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I don't mean to butt in.  I know your question was directed to nickppatel, but I think sometimes nickppatel doesn't necessarily look at this site sometimes.  

Let me offer this to you in the meantime:  relaxed blood vessels tend to last longer, because a relaxed state will lessen the amount of "wear and tear" on the tissue.  You can think of the blood vessel wall as being like a piece of spandex.  If the material is held constantly in a state of tension, it will give out faster than if it remains in its normal, resting, relaxed state.  Eventually, after it has been subjected to excessive tension for a prolonged period of time, it will get to where it can expand, but it can't contract, like worn-out elastic.  An expanded vessel that can't contract is almost definitive of an aneurysm.  Relaxed blood vessels tend to retain their resilience.  Constantly over-contracted blood vessels wear out, and that is when they are vulnerable to aneurysm formation.  That is why blood pressure control is so important in aneurysm prevention, in the first place.

I believe Dr. Hal Dietz at Johns Hopkins may be doing research on ARB treatment of aneurysms.  He is an expert on aortic aneurysms, in any case.  You can look up him and his work.  Also, there are some good links and a Google search suggestion posted above.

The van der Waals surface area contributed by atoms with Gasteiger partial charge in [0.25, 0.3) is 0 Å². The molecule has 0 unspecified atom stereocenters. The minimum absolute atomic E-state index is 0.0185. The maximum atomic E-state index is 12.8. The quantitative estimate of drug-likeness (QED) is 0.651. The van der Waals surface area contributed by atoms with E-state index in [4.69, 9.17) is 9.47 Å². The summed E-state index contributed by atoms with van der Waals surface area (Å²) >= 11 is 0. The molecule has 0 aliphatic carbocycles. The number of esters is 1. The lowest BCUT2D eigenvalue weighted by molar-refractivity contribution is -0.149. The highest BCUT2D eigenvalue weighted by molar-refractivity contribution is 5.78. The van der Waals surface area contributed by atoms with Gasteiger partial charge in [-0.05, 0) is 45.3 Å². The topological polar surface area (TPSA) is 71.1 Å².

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I'm not a medical doctor.  I'm just an aortic aneurysm survivor.  The is the "Community" forum, which consists of peer support.  There is also an Expert forum, which is answered by doctors.
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Skydnsr is right on as far as the aortic flexibility.  Healthy blood vessels are flexible and pliant.  Don't confuse this type of "relaxing" to the kind associated with aortic aneurysms - they are different things.

I am not sure that ARBs will help your abdominal AA.  My understanding is that ARBs generally help the ascending aorta and, in particular, the AORTIC ROOT.  I beleive the research suggests that not all parts of the aorta respond to ARB therapy the same way.  Frankly, I would be surprised if your AAA responded to this therapy.  You might contact Hal Dietz at Johns Hopkins to ask about ARB efficacy with AAAs.

Finally, to answer your question, NO, I am not a doctor.  I am not a nurse or even a medical student - I am just a layman.  I am a bit concerned that you apparently made a medication decision based on what you read from a stranger on an online forum without doing your own research, and that your doctor went along with it!  You should ALWAYS do your own vetting process to verify what people say online as the internet is full of misinformation.  I guess your cardiologist thought it couldn't hurt, though, and your doc has the final say on what you do and don't get prescribed.  

If you want research, check out www.marfanlife.net/bb3 (pharmacy section) - it contains numerous posts to studies on this topic.  You'll have to do a little bit of digging.